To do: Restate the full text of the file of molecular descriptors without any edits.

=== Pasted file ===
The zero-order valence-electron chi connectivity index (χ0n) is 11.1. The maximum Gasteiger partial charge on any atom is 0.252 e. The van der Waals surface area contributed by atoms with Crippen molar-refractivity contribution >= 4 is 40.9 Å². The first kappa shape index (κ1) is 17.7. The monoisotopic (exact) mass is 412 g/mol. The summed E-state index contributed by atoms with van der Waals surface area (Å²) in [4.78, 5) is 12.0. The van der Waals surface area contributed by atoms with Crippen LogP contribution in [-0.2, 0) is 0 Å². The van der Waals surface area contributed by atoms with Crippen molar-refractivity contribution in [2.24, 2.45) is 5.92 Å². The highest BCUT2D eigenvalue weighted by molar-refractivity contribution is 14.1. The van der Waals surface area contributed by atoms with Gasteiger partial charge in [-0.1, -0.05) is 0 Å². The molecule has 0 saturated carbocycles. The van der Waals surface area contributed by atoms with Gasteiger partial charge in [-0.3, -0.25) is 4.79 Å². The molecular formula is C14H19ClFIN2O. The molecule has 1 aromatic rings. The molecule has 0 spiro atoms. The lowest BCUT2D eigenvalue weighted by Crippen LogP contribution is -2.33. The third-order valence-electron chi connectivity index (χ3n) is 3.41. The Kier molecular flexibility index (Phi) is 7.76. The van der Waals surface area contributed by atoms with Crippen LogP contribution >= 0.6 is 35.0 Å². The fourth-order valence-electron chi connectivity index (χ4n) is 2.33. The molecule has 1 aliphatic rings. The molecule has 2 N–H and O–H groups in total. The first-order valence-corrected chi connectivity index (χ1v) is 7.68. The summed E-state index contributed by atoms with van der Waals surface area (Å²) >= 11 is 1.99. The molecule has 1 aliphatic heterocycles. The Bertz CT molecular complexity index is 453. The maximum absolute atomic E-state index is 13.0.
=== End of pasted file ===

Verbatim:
The zero-order valence-electron chi connectivity index (χ0n) is 11.1. The maximum Gasteiger partial charge on any atom is 0.252 e. The van der Waals surface area contributed by atoms with Crippen molar-refractivity contribution >= 4 is 40.9 Å². The first kappa shape index (κ1) is 17.7. The monoisotopic (exact) mass is 412 g/mol. The summed E-state index contributed by atoms with van der Waals surface area (Å²) in [4.78, 5) is 12.0. The van der Waals surface area contributed by atoms with Crippen LogP contribution in [-0.2, 0) is 0 Å². The van der Waals surface area contributed by atoms with Crippen molar-refractivity contribution in [2.24, 2.45) is 5.92 Å². The highest BCUT2D eigenvalue weighted by molar-refractivity contribution is 14.1. The van der Waals surface area contributed by atoms with Gasteiger partial charge in [-0.1, -0.05) is 0 Å². The molecule has 0 saturated carbocycles. The van der Waals surface area contributed by atoms with Gasteiger partial charge in [-0.3, -0.25) is 4.79 Å². The molecular formula is C14H19ClFIN2O. The molecule has 1 aromatic rings. The molecule has 0 spiro atoms. The lowest BCUT2D eigenvalue weighted by Crippen LogP contribution is -2.33. The third-order valence-electron chi connectivity index (χ3n) is 3.41. The Kier molecular flexibility index (Phi) is 7.76. The van der Waals surface area contributed by atoms with Crippen LogP contribution >= 0.6 is 35.0 Å². The fourth-order valence-electron chi connectivity index (χ4n) is 2.33. The molecule has 1 aliphatic rings. The molecule has 2 N–H and O–H groups in total. The first-order valence-corrected chi connectivity index (χ1v) is 7.68. The summed E-state index contributed by atoms with van der Waals surface area (Å²) >= 11 is 1.99. The molecule has 1 aliphatic heterocycles. The Bertz CT molecular complexity index is 453. The maximum absolute atomic E-state index is 13.0.